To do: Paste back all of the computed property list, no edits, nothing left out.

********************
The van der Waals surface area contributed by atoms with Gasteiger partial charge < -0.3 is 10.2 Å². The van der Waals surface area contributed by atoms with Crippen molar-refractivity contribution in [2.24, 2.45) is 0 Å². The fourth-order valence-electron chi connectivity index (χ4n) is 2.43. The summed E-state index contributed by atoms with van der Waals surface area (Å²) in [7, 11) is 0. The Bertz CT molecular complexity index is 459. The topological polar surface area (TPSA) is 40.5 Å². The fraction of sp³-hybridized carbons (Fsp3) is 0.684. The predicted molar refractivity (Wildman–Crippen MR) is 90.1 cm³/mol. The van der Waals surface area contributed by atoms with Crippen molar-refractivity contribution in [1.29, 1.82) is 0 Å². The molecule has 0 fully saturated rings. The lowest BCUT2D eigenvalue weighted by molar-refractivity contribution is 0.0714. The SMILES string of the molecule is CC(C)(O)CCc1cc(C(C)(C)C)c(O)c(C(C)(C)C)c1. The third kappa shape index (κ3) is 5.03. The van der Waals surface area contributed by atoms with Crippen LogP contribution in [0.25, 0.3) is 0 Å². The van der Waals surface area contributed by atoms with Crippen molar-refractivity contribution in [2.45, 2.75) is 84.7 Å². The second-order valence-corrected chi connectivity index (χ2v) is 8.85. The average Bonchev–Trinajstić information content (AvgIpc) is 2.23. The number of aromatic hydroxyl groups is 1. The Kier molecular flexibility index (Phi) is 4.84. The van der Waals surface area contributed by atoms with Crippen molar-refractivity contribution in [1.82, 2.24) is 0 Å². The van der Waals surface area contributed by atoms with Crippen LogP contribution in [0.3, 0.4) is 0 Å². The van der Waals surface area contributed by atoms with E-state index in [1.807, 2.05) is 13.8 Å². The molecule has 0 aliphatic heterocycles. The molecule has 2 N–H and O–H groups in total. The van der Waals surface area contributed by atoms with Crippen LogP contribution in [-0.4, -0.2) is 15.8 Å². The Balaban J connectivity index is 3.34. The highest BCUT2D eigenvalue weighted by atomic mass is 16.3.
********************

The van der Waals surface area contributed by atoms with Gasteiger partial charge < -0.3 is 10.2 Å². The van der Waals surface area contributed by atoms with Crippen molar-refractivity contribution in [2.24, 2.45) is 0 Å². The fourth-order valence-electron chi connectivity index (χ4n) is 2.43. The summed E-state index contributed by atoms with van der Waals surface area (Å²) in [7, 11) is 0. The Bertz CT molecular complexity index is 459. The topological polar surface area (TPSA) is 40.5 Å². The fraction of sp³-hybridized carbons (Fsp3) is 0.684. The predicted molar refractivity (Wildman–Crippen MR) is 90.1 cm³/mol. The van der Waals surface area contributed by atoms with Crippen molar-refractivity contribution in [1.29, 1.82) is 0 Å². The molecule has 0 fully saturated rings. The lowest BCUT2D eigenvalue weighted by molar-refractivity contribution is 0.0714. The SMILES string of the molecule is CC(C)(O)CCc1cc(C(C)(C)C)c(O)c(C(C)(C)C)c1. The third kappa shape index (κ3) is 5.03. The van der Waals surface area contributed by atoms with Crippen LogP contribution in [0.25, 0.3) is 0 Å². The van der Waals surface area contributed by atoms with Crippen molar-refractivity contribution in [2.45, 2.75) is 84.7 Å². The second-order valence-corrected chi connectivity index (χ2v) is 8.85. The average Bonchev–Trinajstić information content (AvgIpc) is 2.23. The number of aromatic hydroxyl groups is 1. The Kier molecular flexibility index (Phi) is 4.84. The van der Waals surface area contributed by atoms with Crippen molar-refractivity contribution in [1.82, 2.24) is 0 Å². The van der Waals surface area contributed by atoms with Crippen LogP contribution in [0.3, 0.4) is 0 Å². The van der Waals surface area contributed by atoms with E-state index in [1.807, 2.05) is 13.8 Å². The molecule has 0 aliphatic heterocycles. The molecule has 2 N–H and O–H groups in total. The van der Waals surface area contributed by atoms with Crippen LogP contribution in [-0.4, -0.2) is 15.8 Å². The Balaban J connectivity index is 3.34. The highest BCUT2D eigenvalue weighted by atomic mass is 16.3.